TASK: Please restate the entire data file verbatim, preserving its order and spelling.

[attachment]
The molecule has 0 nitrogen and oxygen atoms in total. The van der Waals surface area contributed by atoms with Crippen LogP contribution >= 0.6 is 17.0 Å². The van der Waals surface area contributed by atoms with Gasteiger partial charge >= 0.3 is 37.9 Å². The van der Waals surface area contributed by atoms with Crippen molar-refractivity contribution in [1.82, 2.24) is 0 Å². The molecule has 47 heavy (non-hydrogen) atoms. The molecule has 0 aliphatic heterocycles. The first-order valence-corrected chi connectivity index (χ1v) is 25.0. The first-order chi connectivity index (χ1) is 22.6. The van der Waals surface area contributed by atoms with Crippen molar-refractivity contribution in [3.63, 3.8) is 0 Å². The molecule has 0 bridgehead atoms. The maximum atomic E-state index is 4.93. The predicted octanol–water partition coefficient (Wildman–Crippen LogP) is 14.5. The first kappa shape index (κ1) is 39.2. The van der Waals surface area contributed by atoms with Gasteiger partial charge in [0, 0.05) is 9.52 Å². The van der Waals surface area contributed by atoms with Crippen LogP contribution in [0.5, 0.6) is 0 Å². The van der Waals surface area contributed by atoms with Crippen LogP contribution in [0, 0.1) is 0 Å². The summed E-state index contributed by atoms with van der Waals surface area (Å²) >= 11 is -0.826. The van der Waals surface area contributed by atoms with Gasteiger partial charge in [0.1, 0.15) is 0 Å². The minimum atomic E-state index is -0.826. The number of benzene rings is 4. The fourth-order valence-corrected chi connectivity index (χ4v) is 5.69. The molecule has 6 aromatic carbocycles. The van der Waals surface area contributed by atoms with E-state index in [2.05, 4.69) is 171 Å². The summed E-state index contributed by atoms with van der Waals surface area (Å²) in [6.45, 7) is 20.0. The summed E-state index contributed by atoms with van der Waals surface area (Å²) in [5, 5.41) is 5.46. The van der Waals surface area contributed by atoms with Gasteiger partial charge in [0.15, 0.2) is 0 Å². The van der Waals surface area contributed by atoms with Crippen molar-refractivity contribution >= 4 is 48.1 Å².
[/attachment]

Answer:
The molecule has 0 nitrogen and oxygen atoms in total. The van der Waals surface area contributed by atoms with Crippen LogP contribution >= 0.6 is 17.0 Å². The van der Waals surface area contributed by atoms with Gasteiger partial charge >= 0.3 is 37.9 Å². The van der Waals surface area contributed by atoms with Crippen molar-refractivity contribution in [1.82, 2.24) is 0 Å². The molecule has 47 heavy (non-hydrogen) atoms. The molecule has 0 aliphatic heterocycles. The first-order valence-corrected chi connectivity index (χ1v) is 25.0. The first-order chi connectivity index (χ1) is 22.6. The van der Waals surface area contributed by atoms with Crippen molar-refractivity contribution in [3.63, 3.8) is 0 Å². The molecule has 0 bridgehead atoms. The maximum atomic E-state index is 4.93. The predicted octanol–water partition coefficient (Wildman–Crippen LogP) is 14.5. The first kappa shape index (κ1) is 39.2. The van der Waals surface area contributed by atoms with Gasteiger partial charge in [0, 0.05) is 9.52 Å². The van der Waals surface area contributed by atoms with Crippen LogP contribution in [0.5, 0.6) is 0 Å². The van der Waals surface area contributed by atoms with Crippen LogP contribution in [0, 0.1) is 0 Å². The summed E-state index contributed by atoms with van der Waals surface area (Å²) >= 11 is -0.826. The van der Waals surface area contributed by atoms with Gasteiger partial charge in [0.1, 0.15) is 0 Å². The minimum atomic E-state index is -0.826. The number of benzene rings is 4. The fourth-order valence-corrected chi connectivity index (χ4v) is 5.69. The molecule has 6 aromatic carbocycles. The van der Waals surface area contributed by atoms with E-state index in [2.05, 4.69) is 171 Å². The summed E-state index contributed by atoms with van der Waals surface area (Å²) in [6.45, 7) is 20.0. The summed E-state index contributed by atoms with van der Waals surface area (Å²) in [5, 5.41) is 5.46. The van der Waals surface area contributed by atoms with Gasteiger partial charge in [0.15, 0.2) is 0 Å². The van der Waals surface area contributed by atoms with Crippen molar-refractivity contribution >= 4 is 48.1 Å².